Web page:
Hibiscus Isn’t Just A Pretty Face

Hibiscus is a multicolored flower often found in lush, tropical settings and known for its delicate beauty. But hibiscus is so much more than a pretty wedding centerpiece—it also has many notable health-boosting qualities.

Hibiscus contains polyphenols and flavanols that possess antioxidant and cardioprotective activities, explains Dr. Garrett Wdowin, NMD, a naturopathic medical doctor and integrative medicine specialist in Newport Beach, CA. It has long been used in traditional Ayurvedic (an Eastern belief system) medicine to promote good health. Here’s some of what it can do:

Blood pressure and cholesterol

A human and animal study in Molecular Nutrition and Food Research found that hibiscus extract contains properties that can help promote stable blood pressure. There’s also evidence that hibiscus can support healthy cholesterol and blood glucose levels, according to research in the Pakistan Journal of Pharmaceutical Sciences. Just a cup of hibiscus tea daily has shown these benefits, according to the research. Note: If your blood pressure is already low, speak with your doctor before taking hibiscus.

Antioxidant qualities

Like Wdowin says, studies have shown that the hibiscus plant offers key antioxidant properties. In 2014, a review of available scientific evidence in the journal Food Chemistry revealed that hibiscus is rich in phenolic acids (health-supporting micronutrients) and anthocyanins (pigments and flavonoids with health-supporting qualities).

Bonus: When drinking hibiscus tea, you also get a dose of vitamin C (about 46 mg) from the hibiscus leaves, which plays a key role in immune function.

Beauty & skin-care

Increasingly, hibiscus is used as an ingredient in skin-care and beauty products like moisturizers and masks (we recommend the S.W.Basics Hibiscus Mask). That’s because hibiscus brings powerful alpha-hydroxy acids to the table, which can help promote healthy skin.

A 2004 animal study in the journal Clinical Pharmacology and Toxicology showed that the plant, when used in moisturizers, may also help prevent some of the potential damage from the sun’s UV rays.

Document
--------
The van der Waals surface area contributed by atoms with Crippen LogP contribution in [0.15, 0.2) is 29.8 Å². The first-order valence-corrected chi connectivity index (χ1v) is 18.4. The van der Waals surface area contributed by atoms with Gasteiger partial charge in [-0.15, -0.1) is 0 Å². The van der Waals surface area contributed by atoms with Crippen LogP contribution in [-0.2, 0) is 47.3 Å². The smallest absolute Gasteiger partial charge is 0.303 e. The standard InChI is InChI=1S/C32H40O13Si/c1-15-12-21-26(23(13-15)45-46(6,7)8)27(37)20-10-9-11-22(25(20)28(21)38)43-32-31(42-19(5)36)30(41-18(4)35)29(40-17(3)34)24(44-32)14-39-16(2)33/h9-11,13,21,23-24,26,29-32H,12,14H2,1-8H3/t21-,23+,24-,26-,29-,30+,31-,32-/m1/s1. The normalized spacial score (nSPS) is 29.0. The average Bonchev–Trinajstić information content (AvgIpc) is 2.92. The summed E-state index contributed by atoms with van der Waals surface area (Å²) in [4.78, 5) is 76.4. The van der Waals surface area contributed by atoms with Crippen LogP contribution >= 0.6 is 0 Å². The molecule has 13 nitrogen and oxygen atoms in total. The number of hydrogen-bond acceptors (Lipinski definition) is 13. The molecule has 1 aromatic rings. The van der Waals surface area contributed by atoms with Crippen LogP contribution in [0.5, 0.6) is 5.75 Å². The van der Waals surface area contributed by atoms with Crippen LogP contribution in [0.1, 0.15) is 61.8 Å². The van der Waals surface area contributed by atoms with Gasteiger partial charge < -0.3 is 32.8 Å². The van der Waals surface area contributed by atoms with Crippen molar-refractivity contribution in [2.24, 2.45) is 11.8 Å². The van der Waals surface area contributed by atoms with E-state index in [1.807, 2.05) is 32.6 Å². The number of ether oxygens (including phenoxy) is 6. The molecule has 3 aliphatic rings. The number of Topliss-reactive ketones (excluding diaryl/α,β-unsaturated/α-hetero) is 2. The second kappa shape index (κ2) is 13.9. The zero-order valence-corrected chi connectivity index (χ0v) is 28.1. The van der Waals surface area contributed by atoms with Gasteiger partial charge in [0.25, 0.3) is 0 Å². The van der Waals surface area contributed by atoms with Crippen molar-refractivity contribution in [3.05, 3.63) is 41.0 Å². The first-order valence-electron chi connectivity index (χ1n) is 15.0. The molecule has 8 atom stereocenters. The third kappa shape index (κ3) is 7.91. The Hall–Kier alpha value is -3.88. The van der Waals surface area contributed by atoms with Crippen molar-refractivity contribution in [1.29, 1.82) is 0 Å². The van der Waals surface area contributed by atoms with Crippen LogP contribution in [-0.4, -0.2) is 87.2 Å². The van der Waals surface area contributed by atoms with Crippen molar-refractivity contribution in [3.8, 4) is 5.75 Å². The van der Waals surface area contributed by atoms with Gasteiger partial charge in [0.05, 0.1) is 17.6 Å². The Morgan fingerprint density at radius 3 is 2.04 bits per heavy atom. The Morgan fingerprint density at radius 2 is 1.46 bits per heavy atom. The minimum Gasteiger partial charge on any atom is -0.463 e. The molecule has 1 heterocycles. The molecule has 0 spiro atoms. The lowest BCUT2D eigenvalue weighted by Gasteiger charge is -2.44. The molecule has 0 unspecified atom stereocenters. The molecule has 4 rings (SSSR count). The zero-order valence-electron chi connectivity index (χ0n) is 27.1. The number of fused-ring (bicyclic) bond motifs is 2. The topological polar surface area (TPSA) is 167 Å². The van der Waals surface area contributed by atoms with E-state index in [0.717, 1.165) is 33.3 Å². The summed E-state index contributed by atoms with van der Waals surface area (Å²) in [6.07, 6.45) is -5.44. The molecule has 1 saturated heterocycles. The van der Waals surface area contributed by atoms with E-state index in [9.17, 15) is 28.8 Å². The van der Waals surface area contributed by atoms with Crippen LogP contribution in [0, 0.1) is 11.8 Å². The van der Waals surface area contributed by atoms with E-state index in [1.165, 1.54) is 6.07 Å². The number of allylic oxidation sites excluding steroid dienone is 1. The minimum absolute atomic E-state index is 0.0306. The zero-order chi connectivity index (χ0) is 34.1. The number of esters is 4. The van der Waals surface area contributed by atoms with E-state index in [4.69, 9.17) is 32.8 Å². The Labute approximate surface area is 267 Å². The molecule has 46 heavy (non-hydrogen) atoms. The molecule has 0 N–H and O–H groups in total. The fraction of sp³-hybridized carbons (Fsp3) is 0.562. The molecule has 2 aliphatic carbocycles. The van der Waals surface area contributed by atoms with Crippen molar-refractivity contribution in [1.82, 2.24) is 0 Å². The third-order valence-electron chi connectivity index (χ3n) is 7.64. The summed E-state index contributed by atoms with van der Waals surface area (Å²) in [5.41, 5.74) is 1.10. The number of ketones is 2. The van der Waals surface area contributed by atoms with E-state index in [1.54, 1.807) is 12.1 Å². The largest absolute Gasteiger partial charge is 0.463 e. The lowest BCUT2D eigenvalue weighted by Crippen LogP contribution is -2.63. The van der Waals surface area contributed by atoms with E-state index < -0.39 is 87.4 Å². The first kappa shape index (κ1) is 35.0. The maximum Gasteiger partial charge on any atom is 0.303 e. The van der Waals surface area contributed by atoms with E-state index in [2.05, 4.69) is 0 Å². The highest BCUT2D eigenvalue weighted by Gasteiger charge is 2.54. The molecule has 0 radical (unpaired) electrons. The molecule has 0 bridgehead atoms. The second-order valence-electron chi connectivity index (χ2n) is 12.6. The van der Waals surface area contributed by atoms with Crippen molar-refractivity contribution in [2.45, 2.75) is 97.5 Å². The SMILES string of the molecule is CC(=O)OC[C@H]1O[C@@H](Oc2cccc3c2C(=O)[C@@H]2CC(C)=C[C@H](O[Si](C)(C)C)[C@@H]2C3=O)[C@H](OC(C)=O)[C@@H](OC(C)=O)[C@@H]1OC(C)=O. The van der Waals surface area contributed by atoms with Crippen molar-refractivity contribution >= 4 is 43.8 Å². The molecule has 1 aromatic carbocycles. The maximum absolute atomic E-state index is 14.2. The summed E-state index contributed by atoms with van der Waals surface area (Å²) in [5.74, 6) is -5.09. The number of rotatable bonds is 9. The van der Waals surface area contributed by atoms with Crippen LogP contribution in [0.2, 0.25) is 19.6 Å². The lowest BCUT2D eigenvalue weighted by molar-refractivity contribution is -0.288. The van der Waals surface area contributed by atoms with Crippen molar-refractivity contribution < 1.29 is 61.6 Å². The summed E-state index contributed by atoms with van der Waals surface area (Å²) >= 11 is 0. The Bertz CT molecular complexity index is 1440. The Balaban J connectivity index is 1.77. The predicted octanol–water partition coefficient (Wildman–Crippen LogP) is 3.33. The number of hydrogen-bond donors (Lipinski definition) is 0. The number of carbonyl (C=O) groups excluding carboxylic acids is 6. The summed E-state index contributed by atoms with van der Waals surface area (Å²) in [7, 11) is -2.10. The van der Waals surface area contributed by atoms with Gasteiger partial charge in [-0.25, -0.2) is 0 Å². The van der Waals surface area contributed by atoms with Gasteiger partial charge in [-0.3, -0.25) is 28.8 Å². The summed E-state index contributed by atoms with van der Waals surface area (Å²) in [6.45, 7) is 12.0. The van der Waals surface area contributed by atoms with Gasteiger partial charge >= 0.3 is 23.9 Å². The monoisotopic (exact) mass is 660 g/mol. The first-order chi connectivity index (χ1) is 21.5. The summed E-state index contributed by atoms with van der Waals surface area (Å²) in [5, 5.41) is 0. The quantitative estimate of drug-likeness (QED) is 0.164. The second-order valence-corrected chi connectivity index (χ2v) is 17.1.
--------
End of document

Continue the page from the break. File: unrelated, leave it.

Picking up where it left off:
Some people also use hibiscus tea as a DIY hair rinse to improve luster, cleanliness, and softness. Want to try it out? Take a hot cup of hibiscus tea, mix with one-third cup of apple cider vinegar, shake, and then apply all over the scalp and hair. You can add essential oils (careful not to get them in your eyes!) for scent, although it’s not necessary. Massage your scalp and move the mixture through your hair. Rinse with warm water after about 15-30 minutes.

Lastly, according to the journal Biomolecules & Therapeutics, hibiscus’ leaf extracts can potentially support hair growth.

Give it a whirl

If you’re eager to try hibiscus, Dr. Wdowin says tea is his favorite way to weave it into your diet, although he notes that people can find hibiscus as a capsulized supplement, as well. Note: While the journal ISRN Gastroenterology says that hibiscus is generally a safe supplement, you will want to speak with your doctor if you have certain medical conditions. For one, hibiscus is generally not recommended to drink if you’re pregnant or breastfeeding, says Wdowin.

According to the U.S. National Library of Medicine, hibiscus may decrease blood sugar levels, so take note if you have diabetes. Same goes for people undergoing surgery: Because hibiscus can affect blood sugar, it’s recommended you not take it two weeks before a scheduled surgery.

There is no official dosage recommendation, although most supplements suggest between 250 mg to 800 mg once per day.